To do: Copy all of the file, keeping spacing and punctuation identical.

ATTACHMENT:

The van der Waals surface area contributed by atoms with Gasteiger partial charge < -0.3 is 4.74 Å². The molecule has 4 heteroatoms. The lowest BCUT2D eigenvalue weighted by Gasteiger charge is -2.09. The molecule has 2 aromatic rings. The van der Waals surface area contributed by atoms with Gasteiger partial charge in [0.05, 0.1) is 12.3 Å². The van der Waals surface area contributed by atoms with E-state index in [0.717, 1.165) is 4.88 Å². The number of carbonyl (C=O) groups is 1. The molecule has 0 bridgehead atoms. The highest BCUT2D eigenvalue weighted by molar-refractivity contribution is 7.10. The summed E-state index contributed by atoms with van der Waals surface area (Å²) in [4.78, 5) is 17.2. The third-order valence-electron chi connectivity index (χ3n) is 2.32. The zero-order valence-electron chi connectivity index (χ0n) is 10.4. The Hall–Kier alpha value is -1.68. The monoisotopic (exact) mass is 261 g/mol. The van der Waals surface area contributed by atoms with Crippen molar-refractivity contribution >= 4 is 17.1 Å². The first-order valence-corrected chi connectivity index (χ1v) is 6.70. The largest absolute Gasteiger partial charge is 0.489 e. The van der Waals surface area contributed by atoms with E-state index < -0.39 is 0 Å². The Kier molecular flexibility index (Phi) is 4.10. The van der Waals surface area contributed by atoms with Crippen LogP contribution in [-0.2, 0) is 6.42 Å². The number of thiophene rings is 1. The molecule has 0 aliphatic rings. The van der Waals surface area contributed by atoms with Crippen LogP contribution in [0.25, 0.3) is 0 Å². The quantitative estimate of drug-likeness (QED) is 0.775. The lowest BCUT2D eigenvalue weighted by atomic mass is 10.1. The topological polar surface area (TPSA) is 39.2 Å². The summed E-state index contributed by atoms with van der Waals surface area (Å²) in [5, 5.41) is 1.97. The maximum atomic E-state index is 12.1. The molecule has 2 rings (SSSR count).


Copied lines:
The van der Waals surface area contributed by atoms with Gasteiger partial charge < -0.3 is 4.74 Å². The molecule has 4 heteroatoms. The lowest BCUT2D eigenvalue weighted by Gasteiger charge is -2.09. The molecule has 2 aromatic rings. The van der Waals surface area contributed by atoms with Gasteiger partial charge in [0.05, 0.1) is 12.3 Å². The van der Waals surface area contributed by atoms with E-state index in [0.717, 1.165) is 4.88 Å². The number of carbonyl (C=O) groups is 1. The molecule has 0 bridgehead atoms. The highest BCUT2D eigenvalue weighted by molar-refractivity contribution is 7.10. The summed E-state index contributed by atoms with van der Waals surface area (Å²) in [4.78, 5) is 17.2. The third-order valence-electron chi connectivity index (χ3n) is 2.32. The zero-order valence-electron chi connectivity index (χ0n) is 10.4. The Hall–Kier alpha value is -1.68. The monoisotopic (exact) mass is 261 g/mol. The van der Waals surface area contributed by atoms with Crippen molar-refractivity contribution >= 4 is 17.1 Å². The first-order valence-corrected chi connectivity index (χ1v) is 6.70. The largest absolute Gasteiger partial charge is 0.489 e. The van der Waals surface area contributed by atoms with E-state index < -0.39 is 0 Å². The Kier molecular flexibility index (Phi) is 4.10. The van der Waals surface area contributed by atoms with Crippen LogP contribution in [-0.2, 0) is 6.42 Å². The number of thiophene rings is 1. The molecule has 0 aliphatic rings. The van der Waals surface area contributed by atoms with Crippen LogP contribution in [0.25, 0.3) is 0 Å². The quantitative estimate of drug-likeness (QED) is 0.775. The lowest BCUT2D eigenvalue weighted by atomic mass is 10.1. The topological polar surface area (TPSA) is 39.2 Å². The summed E-state index contributed by atoms with van der Waals surface area (Å²) in [5, 5.41) is 1.97. The maximum atomic E-state index is 12.1. The molecule has 2 rings (SSSR count).